This Ramadan is different in Gaza, as it is for the rest of the world. The religious leaders here have been busy trying to ensure that the faithful follow the safety guidelines and social distancing measures to control the spread of COVID-19 even as they observe the Holy Month.
Though mosques are closed to limit public gatherings due to the pandemic, many well-respected religious and community leaders have kept the essence of community engagement alive, even if virtually through live broadcasts and social media platforms.
Traditionally, community groups and faith-based organizations have played a vital role in keeping people together and guiding them through uncertain times. This is especially true for those living amid armed conflict and facing daily challenges like limited access to water, sanitary facilities, and health care.
The trusted community leaders are a mentor to many, especially the most vulnerable. Even at a time when the world stands shaken due to the impact of COVID-19, these well-respected members of the community have continued their work by relaying information about the pandemic, ways to prevent it, and importantly, reasons to avoid stigmatization.
Since the very early stages of the pandemic, the International Committee of the Red Cross (ICRC) in Gaza has engaged with key influencers from these religious and community circles in a bid to include them in our campaign to address the issue of stigmatization. We have found great allies in them as they have promoted self-reflection among people, thus advocating against stigmatizing those infected, healthcare providers, and humanitarian workers.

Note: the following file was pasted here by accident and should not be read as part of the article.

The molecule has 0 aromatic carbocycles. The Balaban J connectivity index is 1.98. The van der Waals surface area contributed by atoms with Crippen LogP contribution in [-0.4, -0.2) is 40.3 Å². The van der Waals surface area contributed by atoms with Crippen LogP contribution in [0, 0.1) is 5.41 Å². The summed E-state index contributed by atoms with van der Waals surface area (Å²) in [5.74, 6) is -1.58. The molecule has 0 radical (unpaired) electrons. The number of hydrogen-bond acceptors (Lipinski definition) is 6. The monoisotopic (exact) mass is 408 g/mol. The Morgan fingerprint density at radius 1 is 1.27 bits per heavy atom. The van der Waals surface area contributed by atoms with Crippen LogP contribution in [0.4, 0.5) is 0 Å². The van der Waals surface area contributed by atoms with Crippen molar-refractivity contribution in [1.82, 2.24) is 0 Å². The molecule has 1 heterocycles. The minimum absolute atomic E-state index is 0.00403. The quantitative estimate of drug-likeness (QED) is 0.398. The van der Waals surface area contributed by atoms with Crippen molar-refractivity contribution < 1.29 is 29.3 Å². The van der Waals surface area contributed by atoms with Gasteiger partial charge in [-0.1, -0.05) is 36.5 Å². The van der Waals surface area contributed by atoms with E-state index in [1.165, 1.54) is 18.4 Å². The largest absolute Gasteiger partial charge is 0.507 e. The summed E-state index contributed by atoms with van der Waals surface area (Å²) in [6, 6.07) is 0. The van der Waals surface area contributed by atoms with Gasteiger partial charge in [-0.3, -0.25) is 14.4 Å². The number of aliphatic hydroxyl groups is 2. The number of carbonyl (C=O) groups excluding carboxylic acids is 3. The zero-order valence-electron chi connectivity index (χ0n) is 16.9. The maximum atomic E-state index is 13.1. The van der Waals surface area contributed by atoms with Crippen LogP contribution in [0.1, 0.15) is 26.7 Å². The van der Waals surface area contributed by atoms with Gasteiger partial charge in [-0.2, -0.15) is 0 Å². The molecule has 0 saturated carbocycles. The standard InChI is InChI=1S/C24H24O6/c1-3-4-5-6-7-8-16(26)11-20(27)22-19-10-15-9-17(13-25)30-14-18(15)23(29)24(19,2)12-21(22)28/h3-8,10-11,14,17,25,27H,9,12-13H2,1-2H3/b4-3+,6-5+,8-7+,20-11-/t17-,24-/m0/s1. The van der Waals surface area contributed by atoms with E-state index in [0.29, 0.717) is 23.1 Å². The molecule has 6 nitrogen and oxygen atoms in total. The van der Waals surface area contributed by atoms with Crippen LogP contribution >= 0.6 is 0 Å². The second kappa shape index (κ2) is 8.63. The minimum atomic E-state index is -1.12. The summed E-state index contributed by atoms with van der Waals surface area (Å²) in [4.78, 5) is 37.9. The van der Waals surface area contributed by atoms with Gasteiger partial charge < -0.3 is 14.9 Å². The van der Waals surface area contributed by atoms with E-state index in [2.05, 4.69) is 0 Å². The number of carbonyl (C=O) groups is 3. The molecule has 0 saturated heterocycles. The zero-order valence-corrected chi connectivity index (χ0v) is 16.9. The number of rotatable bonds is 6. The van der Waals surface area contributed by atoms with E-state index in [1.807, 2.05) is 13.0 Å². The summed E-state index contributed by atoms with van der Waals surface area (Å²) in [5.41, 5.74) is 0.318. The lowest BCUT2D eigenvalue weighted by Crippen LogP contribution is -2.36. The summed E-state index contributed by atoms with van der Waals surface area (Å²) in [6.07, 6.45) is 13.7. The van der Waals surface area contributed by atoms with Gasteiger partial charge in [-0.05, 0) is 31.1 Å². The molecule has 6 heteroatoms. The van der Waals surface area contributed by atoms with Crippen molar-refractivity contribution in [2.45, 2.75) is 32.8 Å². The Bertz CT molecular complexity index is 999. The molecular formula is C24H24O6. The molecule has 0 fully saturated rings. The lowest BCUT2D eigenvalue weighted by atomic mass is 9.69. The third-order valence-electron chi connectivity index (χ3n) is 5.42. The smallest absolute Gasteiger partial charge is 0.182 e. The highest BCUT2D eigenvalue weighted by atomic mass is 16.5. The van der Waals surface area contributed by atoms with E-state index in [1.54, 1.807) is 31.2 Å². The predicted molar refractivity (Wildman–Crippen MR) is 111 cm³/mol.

At a time like this, when information and correct guidance can be the difference between life and death, many persuasive religious and community leaders have been endorsing messages of healthy living and adhering to medical norms, thus being significant partners in our humanitarian work of helping those affected by armed conflict.
Many spiritual heads are broadcasting sermons and preaching sessions via social and mass media. From time to time, they have also aired the safety guidelines issued by the World Health Organization and the health authorities, promoting the values of collective humanitarian action and community solidarity at the same time. To maximize the impact of these virtual engagements and promote safe practices, we have also relayed some culturally apt messages on the pandemic by including local proverbs and religious references.
Over the years, the ICRC has carried on a constructive dialogue with the religious and community circles, building ways to work together for those most in need. At a global level, these leaders have played a central role in furthering the humanitarian cause and reinforcing the need to protect civilians, including women and children. At the national and community level, they have provided guidance to people through conflict and tough times, like they are doing now in the midst of this unprecedented pandemic.